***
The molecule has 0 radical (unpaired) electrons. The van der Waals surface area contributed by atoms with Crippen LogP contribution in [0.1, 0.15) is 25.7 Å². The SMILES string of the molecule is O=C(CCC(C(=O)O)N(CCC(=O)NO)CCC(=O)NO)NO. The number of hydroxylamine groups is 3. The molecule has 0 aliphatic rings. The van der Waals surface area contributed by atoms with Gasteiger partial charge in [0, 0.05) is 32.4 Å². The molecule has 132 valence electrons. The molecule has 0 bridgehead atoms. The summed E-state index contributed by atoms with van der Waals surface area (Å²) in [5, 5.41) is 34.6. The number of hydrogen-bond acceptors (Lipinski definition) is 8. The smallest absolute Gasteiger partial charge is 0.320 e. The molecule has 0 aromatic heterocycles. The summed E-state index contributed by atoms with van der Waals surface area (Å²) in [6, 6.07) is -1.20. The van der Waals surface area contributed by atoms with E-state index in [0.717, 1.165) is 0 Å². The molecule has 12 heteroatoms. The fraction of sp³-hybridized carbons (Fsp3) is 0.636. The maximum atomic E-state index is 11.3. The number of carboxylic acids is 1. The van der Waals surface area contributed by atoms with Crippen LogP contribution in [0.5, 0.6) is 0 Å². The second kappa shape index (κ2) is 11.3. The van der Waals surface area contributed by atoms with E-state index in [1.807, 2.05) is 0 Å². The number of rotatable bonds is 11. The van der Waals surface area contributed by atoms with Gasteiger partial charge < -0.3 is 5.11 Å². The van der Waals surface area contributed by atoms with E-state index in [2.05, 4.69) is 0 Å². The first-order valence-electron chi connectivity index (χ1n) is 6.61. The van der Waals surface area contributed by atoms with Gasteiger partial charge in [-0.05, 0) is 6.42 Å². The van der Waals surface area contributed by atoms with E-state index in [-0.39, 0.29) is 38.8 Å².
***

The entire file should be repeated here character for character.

The molecule has 0 radical (unpaired) electrons. The van der Waals surface area contributed by atoms with Crippen LogP contribution in [0.1, 0.15) is 25.7 Å². The SMILES string of the molecule is O=C(CCC(C(=O)O)N(CCC(=O)NO)CCC(=O)NO)NO. The number of hydroxylamine groups is 3. The molecule has 0 aliphatic rings. The van der Waals surface area contributed by atoms with Gasteiger partial charge in [0, 0.05) is 32.4 Å². The molecule has 132 valence electrons. The molecule has 0 bridgehead atoms. The summed E-state index contributed by atoms with van der Waals surface area (Å²) in [5, 5.41) is 34.6. The number of hydrogen-bond acceptors (Lipinski definition) is 8. The smallest absolute Gasteiger partial charge is 0.320 e. The molecule has 0 aromatic heterocycles. The summed E-state index contributed by atoms with van der Waals surface area (Å²) in [6, 6.07) is -1.20. The van der Waals surface area contributed by atoms with E-state index in [0.717, 1.165) is 0 Å². The molecule has 12 heteroatoms. The fraction of sp³-hybridized carbons (Fsp3) is 0.636. The maximum atomic E-state index is 11.3. The number of carboxylic acids is 1. The van der Waals surface area contributed by atoms with Crippen LogP contribution in [0.5, 0.6) is 0 Å². The second kappa shape index (κ2) is 11.3. The van der Waals surface area contributed by atoms with E-state index in [1.807, 2.05) is 0 Å². The number of rotatable bonds is 11. The van der Waals surface area contributed by atoms with Gasteiger partial charge < -0.3 is 5.11 Å². The van der Waals surface area contributed by atoms with E-state index in [2.05, 4.69) is 0 Å². The first-order valence-electron chi connectivity index (χ1n) is 6.61. The van der Waals surface area contributed by atoms with Gasteiger partial charge in [-0.05, 0) is 6.42 Å². The van der Waals surface area contributed by atoms with E-state index in [-0.39, 0.29) is 38.8 Å².